Once a symbol of love, Lal Haveli has now become a hub of politics in the garrison city, near synonymous with Awami Muslim League (AML) President Sheikh Rashid Ahmed.
The haveli was built over a hundred years ago by Dhan Raj Sehgal for Budhan Bai, a Muslim dancing girl from Sialkot.
The story goes that Sehgal, who was from a wealthy Hindu family in Jhelum, met Budhan Bai when he went to Sialkot for a wedding.
He returned with her, and built her the Lal Haveli. Their relationship was famous in the city, and neither converted to the other’s religion. Sehgal also paid for the religious events arranged by Budhan Bai.
A typical Indian haveli, the building at one time was one of the best examples of Kashmiri woodwork – although that has faded with time.
It consists of two portions, one served as the main apartment used by men and a women’s chamber and courtyards in the back. Sehgal and Budhan Bai’s chambers were located on the upper storey, attached to verandas that open into Bohar Bazaar.
Now, the front portion, approximately five marlas, is owned by Sheikh Rashid, and the rest has been leased to families by the Evacuee Trust Property Board (ETPB). The old sitting rooms have now been turned into political offices, and the sound of ringing telephones has replaced the music that played at parties at night.
The artwork on the walls has also been washed out, and although the floor of the main hall is still tiled, the rest has been cemented.
“Budhan Bai left dancing after shifting into Lal Haveli. Dhan Raj Sehgal built a mosque for her, and a temple for himself. The temple is adjacent to Lal Haveli in Bohar Bazaar,” Sheikh Rashid told Dawn.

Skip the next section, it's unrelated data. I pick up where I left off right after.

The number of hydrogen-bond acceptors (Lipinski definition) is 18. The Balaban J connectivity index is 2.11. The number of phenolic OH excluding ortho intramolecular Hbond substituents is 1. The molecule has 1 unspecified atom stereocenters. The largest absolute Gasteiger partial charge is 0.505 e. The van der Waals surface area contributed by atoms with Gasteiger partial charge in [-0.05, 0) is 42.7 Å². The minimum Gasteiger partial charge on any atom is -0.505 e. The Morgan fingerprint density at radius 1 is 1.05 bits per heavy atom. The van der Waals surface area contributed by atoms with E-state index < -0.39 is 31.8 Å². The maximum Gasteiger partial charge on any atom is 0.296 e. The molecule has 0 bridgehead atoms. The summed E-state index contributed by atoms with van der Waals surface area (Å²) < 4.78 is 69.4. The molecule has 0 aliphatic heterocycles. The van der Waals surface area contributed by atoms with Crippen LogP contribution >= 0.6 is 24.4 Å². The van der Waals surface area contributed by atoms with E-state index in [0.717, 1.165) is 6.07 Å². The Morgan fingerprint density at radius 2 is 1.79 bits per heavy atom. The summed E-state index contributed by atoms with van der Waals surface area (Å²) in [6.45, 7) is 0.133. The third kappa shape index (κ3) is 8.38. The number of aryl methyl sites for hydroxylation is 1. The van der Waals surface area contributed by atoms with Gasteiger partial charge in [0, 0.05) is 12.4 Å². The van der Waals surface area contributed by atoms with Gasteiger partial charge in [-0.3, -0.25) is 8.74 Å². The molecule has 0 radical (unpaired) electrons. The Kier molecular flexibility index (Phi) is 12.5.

He said Budhan Bai had been the richest woman in the city; she had owned the mansion and the only car in Rawalpindi.
“I met her when she was sitting on her terrace in the evening. She gave me my first cigarette; she used to smoke Three Castle cigarettes,” he recalled.
“Budhan Bai was a very honest woman. If she wanted, she would have earned money from selling the property. The court asked her to declare herself a Hindu and get ownership of the property after the departure of Dhan Raj Sehgal’s family to India, but she did not. She remained in the few rooms at the front and left the portion declared the evacuee trust’s property.”
At a time, Lal Haveli was also believed to be haunted by disembodied spirits, and people said whoever bought the house died soon after.
“Yes, there were stories in the past, but I have never seen such djinns or spirits. Maybe they run away after they see me,” Sheikh Rashid joked.
Published in Dawn, May 13th, 2018